Ministers struggle. We struggle with our congregations, with keeping our diaries in check, but most of all we struggle with a sense of wanting to be godlike. This is different from being righteous or striving to be a Christ-follower.
For some time now I have wondered about studying the psychological profiles of ministers, believing that there is a common need for power and affirmation among clergy. Peterson endorses this hypothesis with this book and affords ministers an opportunity to travel alongside Jonah, to connect with a divine sense of "Call" and identifying the places and temptations of attempting to replace God.
Here are two quotes that struck me deeply:
Why do pastors have such a difficult time being pastors? Because we are awash in idolatry. Where two or three are gathered together and the Name of God comes up, a committee is formed for making an idol. We want gods that are not gods so we can 'be as gods' - p.4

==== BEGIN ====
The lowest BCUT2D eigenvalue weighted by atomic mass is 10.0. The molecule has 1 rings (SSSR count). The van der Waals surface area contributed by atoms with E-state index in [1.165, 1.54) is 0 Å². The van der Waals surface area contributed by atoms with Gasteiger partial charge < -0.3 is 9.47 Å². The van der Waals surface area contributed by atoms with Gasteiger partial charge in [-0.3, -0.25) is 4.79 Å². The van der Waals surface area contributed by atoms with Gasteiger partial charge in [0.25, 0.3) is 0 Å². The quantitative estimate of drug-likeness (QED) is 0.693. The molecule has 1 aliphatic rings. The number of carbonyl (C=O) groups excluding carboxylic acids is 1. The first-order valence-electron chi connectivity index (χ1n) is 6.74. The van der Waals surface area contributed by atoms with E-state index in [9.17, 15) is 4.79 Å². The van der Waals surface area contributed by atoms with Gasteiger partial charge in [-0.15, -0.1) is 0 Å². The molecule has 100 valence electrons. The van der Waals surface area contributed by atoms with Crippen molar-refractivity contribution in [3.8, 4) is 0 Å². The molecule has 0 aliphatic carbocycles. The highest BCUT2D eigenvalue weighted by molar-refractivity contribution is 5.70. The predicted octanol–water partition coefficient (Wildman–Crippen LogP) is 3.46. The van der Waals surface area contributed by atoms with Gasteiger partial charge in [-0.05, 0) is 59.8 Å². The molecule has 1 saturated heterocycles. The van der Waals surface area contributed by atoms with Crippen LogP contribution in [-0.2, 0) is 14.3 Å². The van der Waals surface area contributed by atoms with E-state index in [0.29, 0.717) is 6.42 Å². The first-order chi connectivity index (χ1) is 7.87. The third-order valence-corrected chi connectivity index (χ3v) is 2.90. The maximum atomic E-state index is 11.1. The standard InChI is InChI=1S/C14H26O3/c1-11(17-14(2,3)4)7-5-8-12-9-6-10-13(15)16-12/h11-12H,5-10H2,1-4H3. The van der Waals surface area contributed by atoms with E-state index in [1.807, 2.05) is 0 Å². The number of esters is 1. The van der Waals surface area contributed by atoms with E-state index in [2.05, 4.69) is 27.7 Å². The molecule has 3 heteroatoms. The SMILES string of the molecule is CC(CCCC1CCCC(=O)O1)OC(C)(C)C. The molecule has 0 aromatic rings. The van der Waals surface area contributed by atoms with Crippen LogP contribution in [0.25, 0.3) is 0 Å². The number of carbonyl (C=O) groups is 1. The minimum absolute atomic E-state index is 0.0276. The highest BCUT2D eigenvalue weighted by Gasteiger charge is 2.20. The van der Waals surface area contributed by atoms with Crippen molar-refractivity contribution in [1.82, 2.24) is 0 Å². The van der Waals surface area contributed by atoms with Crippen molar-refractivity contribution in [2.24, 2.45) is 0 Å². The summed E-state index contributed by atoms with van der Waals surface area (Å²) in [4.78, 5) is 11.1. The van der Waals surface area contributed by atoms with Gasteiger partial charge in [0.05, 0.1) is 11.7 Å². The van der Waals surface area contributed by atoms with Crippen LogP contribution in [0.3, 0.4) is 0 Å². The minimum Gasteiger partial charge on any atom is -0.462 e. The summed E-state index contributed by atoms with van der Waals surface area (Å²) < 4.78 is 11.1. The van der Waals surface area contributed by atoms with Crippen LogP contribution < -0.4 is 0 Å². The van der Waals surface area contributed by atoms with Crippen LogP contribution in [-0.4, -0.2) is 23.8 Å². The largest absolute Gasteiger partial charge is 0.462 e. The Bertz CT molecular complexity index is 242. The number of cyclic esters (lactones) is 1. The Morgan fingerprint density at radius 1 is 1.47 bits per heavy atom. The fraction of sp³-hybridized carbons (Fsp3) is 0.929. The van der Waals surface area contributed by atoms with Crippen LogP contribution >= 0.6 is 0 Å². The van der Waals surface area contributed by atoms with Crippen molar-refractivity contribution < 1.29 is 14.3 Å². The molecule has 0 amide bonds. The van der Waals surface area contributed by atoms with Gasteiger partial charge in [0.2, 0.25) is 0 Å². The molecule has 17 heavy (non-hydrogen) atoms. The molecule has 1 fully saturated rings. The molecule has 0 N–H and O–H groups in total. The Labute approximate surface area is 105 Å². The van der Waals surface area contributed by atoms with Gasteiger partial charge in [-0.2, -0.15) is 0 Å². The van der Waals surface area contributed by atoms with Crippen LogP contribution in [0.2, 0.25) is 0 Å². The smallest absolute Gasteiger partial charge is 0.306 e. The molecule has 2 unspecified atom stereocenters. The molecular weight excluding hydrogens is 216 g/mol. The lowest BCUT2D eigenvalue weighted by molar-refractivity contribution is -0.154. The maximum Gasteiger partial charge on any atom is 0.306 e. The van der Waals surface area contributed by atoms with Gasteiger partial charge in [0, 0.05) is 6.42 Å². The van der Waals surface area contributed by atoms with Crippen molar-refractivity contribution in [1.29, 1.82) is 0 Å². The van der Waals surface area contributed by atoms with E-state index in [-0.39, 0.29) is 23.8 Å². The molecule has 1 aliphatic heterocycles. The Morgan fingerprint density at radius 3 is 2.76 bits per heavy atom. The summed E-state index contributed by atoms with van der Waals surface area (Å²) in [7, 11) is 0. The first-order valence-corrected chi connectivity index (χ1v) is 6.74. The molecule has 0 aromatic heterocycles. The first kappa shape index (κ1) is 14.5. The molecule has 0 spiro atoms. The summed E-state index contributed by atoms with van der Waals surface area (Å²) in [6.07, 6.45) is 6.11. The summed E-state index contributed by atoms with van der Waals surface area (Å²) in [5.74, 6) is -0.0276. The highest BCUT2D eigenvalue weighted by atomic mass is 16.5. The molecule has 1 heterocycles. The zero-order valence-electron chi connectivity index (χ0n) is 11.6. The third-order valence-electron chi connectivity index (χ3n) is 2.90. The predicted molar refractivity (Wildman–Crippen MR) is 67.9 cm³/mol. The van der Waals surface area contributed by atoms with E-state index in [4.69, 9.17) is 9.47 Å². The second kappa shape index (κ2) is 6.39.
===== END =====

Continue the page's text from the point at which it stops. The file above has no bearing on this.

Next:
...pastors are provided a substantial constituency in which to act godlike. Unlike many other temptations that are associated with elements of morality and so have visible social and physical penalties, this temptation is almost purely spiritual and commonly receives social reinforcement. If we speak the word of God long enough and often enough, it doesn't take a great leap of imagination to take up the pose of the God who is speaking the word. If the pose is reinforced by the admiring credulity of the people around me, and benefits of power and adulation begin to accrue, I will most certainly continue to flee the presence of the Lord, for that is the one place where I am sure to be exposed as a pretender. - p.13
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